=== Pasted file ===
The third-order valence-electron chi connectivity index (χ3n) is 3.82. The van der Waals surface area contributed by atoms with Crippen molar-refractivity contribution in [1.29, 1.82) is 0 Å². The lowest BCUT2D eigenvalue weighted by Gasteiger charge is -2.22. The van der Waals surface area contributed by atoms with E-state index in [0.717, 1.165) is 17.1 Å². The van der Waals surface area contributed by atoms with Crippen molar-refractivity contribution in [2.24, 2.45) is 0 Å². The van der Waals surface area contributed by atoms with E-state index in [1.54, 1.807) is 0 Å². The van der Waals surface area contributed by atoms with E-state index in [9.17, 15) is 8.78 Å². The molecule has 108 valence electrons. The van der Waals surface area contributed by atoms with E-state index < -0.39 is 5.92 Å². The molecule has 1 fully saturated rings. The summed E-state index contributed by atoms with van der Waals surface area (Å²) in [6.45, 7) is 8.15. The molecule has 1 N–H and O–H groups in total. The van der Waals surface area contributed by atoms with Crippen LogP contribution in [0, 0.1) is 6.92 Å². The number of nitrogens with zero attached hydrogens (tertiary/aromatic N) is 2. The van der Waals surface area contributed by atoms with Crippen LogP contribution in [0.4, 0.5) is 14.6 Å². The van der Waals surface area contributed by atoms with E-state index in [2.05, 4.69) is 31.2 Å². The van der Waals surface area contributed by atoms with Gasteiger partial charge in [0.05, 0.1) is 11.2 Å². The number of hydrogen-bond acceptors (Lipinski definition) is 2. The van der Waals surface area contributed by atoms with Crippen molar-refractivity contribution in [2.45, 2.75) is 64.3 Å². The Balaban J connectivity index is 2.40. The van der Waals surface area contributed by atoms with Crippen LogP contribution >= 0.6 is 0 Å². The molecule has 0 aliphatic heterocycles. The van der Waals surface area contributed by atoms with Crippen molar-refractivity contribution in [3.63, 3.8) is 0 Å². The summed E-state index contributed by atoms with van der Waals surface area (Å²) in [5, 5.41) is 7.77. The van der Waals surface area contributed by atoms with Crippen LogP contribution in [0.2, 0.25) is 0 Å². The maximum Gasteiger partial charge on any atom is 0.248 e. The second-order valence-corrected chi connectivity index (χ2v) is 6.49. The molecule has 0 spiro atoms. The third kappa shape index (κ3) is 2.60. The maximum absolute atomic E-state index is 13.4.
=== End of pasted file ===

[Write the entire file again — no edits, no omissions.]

The third-order valence-electron chi connectivity index (χ3n) is 3.82. The van der Waals surface area contributed by atoms with Crippen molar-refractivity contribution in [1.29, 1.82) is 0 Å². The lowest BCUT2D eigenvalue weighted by Gasteiger charge is -2.22. The van der Waals surface area contributed by atoms with E-state index in [0.717, 1.165) is 17.1 Å². The van der Waals surface area contributed by atoms with Crippen molar-refractivity contribution in [2.24, 2.45) is 0 Å². The van der Waals surface area contributed by atoms with E-state index in [1.54, 1.807) is 0 Å². The van der Waals surface area contributed by atoms with E-state index in [9.17, 15) is 8.78 Å². The molecule has 108 valence electrons. The van der Waals surface area contributed by atoms with E-state index < -0.39 is 5.92 Å². The molecule has 1 fully saturated rings. The summed E-state index contributed by atoms with van der Waals surface area (Å²) in [6.45, 7) is 8.15. The molecule has 1 N–H and O–H groups in total. The van der Waals surface area contributed by atoms with Crippen LogP contribution in [0, 0.1) is 6.92 Å². The number of nitrogens with zero attached hydrogens (tertiary/aromatic N) is 2. The van der Waals surface area contributed by atoms with Crippen LogP contribution in [0.4, 0.5) is 14.6 Å². The van der Waals surface area contributed by atoms with E-state index in [2.05, 4.69) is 31.2 Å². The van der Waals surface area contributed by atoms with Gasteiger partial charge in [0.05, 0.1) is 11.2 Å². The number of hydrogen-bond acceptors (Lipinski definition) is 2. The van der Waals surface area contributed by atoms with Crippen molar-refractivity contribution in [2.45, 2.75) is 64.3 Å². The Balaban J connectivity index is 2.40. The van der Waals surface area contributed by atoms with Crippen LogP contribution >= 0.6 is 0 Å². The molecule has 0 aliphatic heterocycles. The van der Waals surface area contributed by atoms with Crippen molar-refractivity contribution in [3.63, 3.8) is 0 Å². The summed E-state index contributed by atoms with van der Waals surface area (Å²) in [5, 5.41) is 7.77. The van der Waals surface area contributed by atoms with Crippen LogP contribution in [0.2, 0.25) is 0 Å². The maximum Gasteiger partial charge on any atom is 0.248 e. The second-order valence-corrected chi connectivity index (χ2v) is 6.49. The molecule has 0 spiro atoms. The third kappa shape index (κ3) is 2.60. The maximum absolute atomic E-state index is 13.4.